Calculating Reference Gravitational Acceleration Signals for High Sensitivity Gravimeters from Simple and Complex Targets

Can you make a wireframe cylinder handing from a thread.  Let it turn and wobble. The turn is 360 in the horizontal frame. The wobble is +/- 15 degrees referenced to the horizontal plane.  I need this so I can calculate and show a group how to calibrate their gravitational sensor.
 
I have two ways to calculate the gravitational acceleration signal at the detector(s) a few centimeters or meters away, or further as they increase their sensitivity and sampling rate.  At first they won’t even know they are getting a signal until their measurements and signal are exactly calibrated. Then with that as a reference, they need to increase the gain, increase the sampling rate and try for greater precision.
 
This is a real problem. There are about 50 labs that can do this experiment. And hundreds more once they know how easy it is (assuming you already are working on sensitive gravimeters for the next generation LIGO or geophysics or quantum detectors or things that require high resolution, high sensitivity detectors at high data rates).
 
Robert Forward talked about and showed examples of these kinds of signal generators more that 50 years ago.  It is only in the last few years that the detectors and data collection systems are sufficient to actually do it.  
 
Below is two masses.  One is 6 kg and the other is 20 kg. They are held together by a bar and suspended from their balancing point (0.3 meter from the 20 kg mass and 1 meter from the 6 kg mass)

The pair is being rotated at a specific speed. Cameras and sensor monitor the motion precisely.  A stepper motor rotate the pair.  The detector is a simple 0.1 nanometers per second squared sensor at 1 Hz detector.  So that vertical scale (nm/s2) that goes from 0 to 60 is broken up into 600 steps of 0.1 nm/s2. The turn rate can be anything.  If it is one turn every 6 minutes that is 360 seconds, or 360/360 = 1 degree per second.  This is a three axis signal.  I only calculated part of it to get it set up.  The detectors are relatively cheap – modified MEMS gravimeters and purpose built nanodetectors.  So three for the three direction of the acceleration signal, and several sets of three axis detectors for redundancy and verification.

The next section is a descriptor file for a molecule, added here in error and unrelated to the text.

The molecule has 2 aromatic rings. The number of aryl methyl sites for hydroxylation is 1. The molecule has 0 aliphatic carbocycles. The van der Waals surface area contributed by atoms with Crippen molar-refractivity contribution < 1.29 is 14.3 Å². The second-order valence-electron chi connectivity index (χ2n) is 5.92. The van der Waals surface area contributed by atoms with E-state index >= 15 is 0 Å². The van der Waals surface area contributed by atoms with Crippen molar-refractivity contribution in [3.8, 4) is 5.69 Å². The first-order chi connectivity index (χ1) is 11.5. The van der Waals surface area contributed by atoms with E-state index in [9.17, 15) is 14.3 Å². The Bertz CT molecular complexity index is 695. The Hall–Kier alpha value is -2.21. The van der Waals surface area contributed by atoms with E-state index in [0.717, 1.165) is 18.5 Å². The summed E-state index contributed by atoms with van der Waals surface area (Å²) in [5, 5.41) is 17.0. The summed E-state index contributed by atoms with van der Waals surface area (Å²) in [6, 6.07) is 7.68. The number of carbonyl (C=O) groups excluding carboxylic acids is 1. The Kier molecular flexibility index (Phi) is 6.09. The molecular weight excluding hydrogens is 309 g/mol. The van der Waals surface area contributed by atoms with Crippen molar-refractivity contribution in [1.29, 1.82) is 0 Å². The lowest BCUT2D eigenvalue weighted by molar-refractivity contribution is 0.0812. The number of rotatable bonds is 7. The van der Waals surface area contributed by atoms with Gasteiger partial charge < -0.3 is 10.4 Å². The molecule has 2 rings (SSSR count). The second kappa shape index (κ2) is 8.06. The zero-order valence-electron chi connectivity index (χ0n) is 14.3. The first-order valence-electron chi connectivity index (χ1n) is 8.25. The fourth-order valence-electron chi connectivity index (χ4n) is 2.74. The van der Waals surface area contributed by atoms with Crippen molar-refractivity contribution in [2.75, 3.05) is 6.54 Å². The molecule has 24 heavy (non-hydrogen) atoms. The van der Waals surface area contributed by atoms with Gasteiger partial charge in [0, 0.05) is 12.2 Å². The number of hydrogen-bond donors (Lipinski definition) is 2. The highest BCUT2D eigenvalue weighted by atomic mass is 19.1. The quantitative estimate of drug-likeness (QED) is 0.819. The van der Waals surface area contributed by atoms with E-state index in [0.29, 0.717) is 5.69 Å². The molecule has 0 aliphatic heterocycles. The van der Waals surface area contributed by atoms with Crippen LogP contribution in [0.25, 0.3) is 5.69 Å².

Because there is a very very precise reference signal the noise does not matter.  You know the equations and the absolute values. The sensors are first calibrated against this basic test, then the gains on the detectors can be cranked up and the sampling rate increased.  Double the gain and double the sampling rate for a given signal strength and sensitivity and you get roughly the same results.  I have tried this with the high frame rate cameras.  I know how to correct for variations.

This lab signal source used “Big G”, the gravitational constant. But on the surface of the earth, gravity is never constant, nor the properties of the gravitational potential field. You might better talk about “gravitational weather” at some place. So the G that you get from the labs will vary from the reference value that NASA JPL solar system ephemeris system network produce. I envision a constant global community that gradually resolves the differences and helps all groups see the latest work – with the models, equations, assumptions, context, workers, and raw data streams ALL available verification, to save people reinventing the wheel, for classrooms and training. These things are so simple, many people can afford to try. And all the countries in the world with few instruments of their own, SHOULD all have access to any global data collection – in formats and way they can use. With raw data and human-computer readable formats anyone can tackle hard global problems. You know that all the hard problems in the world are not solved because the solution is not where people are looking.